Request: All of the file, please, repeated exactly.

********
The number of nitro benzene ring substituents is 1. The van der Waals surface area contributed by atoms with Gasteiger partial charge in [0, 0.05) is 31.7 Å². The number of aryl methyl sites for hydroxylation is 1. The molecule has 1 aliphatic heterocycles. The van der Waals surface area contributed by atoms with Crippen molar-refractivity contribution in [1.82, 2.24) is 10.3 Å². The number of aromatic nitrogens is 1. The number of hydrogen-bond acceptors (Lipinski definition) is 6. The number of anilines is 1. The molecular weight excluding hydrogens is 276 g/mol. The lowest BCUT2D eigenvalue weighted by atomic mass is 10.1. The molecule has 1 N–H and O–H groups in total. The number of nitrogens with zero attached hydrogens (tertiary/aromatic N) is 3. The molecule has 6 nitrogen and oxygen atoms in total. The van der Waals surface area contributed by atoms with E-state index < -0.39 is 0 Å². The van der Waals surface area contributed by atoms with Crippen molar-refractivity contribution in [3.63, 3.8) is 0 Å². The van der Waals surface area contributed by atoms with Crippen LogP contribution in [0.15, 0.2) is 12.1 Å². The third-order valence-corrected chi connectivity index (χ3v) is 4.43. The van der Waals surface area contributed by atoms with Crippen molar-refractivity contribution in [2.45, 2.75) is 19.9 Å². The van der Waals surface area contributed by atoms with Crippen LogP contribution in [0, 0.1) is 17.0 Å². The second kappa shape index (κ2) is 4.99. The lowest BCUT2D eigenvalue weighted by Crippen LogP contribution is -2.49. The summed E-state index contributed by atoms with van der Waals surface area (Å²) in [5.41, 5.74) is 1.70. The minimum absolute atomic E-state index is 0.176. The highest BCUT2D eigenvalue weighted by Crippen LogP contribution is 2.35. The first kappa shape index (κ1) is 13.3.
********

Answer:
The number of nitro benzene ring substituents is 1. The van der Waals surface area contributed by atoms with Gasteiger partial charge in [0, 0.05) is 31.7 Å². The number of aryl methyl sites for hydroxylation is 1. The molecule has 1 aliphatic heterocycles. The van der Waals surface area contributed by atoms with Crippen molar-refractivity contribution in [1.82, 2.24) is 10.3 Å². The number of aromatic nitrogens is 1. The number of hydrogen-bond acceptors (Lipinski definition) is 6. The number of anilines is 1. The molecular weight excluding hydrogens is 276 g/mol. The lowest BCUT2D eigenvalue weighted by atomic mass is 10.1. The molecule has 1 N–H and O–H groups in total. The number of nitrogens with zero attached hydrogens (tertiary/aromatic N) is 3. The molecule has 6 nitrogen and oxygen atoms in total. The van der Waals surface area contributed by atoms with E-state index < -0.39 is 0 Å². The van der Waals surface area contributed by atoms with Crippen molar-refractivity contribution in [3.63, 3.8) is 0 Å². The van der Waals surface area contributed by atoms with Crippen LogP contribution in [0.15, 0.2) is 12.1 Å². The third-order valence-corrected chi connectivity index (χ3v) is 4.43. The van der Waals surface area contributed by atoms with Crippen molar-refractivity contribution in [2.45, 2.75) is 19.9 Å². The van der Waals surface area contributed by atoms with Crippen LogP contribution in [0, 0.1) is 17.0 Å². The second kappa shape index (κ2) is 4.99. The lowest BCUT2D eigenvalue weighted by Crippen LogP contribution is -2.49. The summed E-state index contributed by atoms with van der Waals surface area (Å²) in [5.41, 5.74) is 1.70. The minimum absolute atomic E-state index is 0.176. The highest BCUT2D eigenvalue weighted by Crippen LogP contribution is 2.35. The first kappa shape index (κ1) is 13.3.